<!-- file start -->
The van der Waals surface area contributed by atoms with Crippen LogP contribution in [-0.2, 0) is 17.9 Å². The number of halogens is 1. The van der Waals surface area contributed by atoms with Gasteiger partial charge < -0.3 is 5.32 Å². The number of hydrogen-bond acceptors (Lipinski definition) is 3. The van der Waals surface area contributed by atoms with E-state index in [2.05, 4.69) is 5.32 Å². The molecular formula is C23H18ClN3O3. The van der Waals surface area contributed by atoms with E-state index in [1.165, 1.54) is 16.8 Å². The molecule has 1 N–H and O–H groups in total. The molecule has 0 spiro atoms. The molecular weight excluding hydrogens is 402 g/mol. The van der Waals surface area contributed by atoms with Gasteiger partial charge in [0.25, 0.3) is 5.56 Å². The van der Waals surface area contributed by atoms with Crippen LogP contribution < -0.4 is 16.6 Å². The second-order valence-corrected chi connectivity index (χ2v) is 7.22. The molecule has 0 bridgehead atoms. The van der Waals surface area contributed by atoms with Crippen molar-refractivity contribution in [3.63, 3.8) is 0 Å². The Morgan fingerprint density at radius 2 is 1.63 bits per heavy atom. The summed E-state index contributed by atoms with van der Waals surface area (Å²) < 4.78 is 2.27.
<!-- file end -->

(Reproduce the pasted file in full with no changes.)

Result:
The van der Waals surface area contributed by atoms with Crippen LogP contribution in [-0.2, 0) is 17.9 Å². The number of halogens is 1. The van der Waals surface area contributed by atoms with Gasteiger partial charge < -0.3 is 5.32 Å². The number of hydrogen-bond acceptors (Lipinski definition) is 3. The van der Waals surface area contributed by atoms with E-state index in [2.05, 4.69) is 5.32 Å². The molecular formula is C23H18ClN3O3. The van der Waals surface area contributed by atoms with E-state index in [1.165, 1.54) is 16.8 Å². The molecule has 1 N–H and O–H groups in total. The molecule has 0 spiro atoms. The molecular weight excluding hydrogens is 402 g/mol. The van der Waals surface area contributed by atoms with Gasteiger partial charge in [0.25, 0.3) is 5.56 Å². The van der Waals surface area contributed by atoms with Crippen LogP contribution < -0.4 is 16.6 Å². The second-order valence-corrected chi connectivity index (χ2v) is 7.22. The molecule has 0 bridgehead atoms. The van der Waals surface area contributed by atoms with Crippen molar-refractivity contribution in [3.63, 3.8) is 0 Å². The Morgan fingerprint density at radius 2 is 1.63 bits per heavy atom. The summed E-state index contributed by atoms with van der Waals surface area (Å²) < 4.78 is 2.27.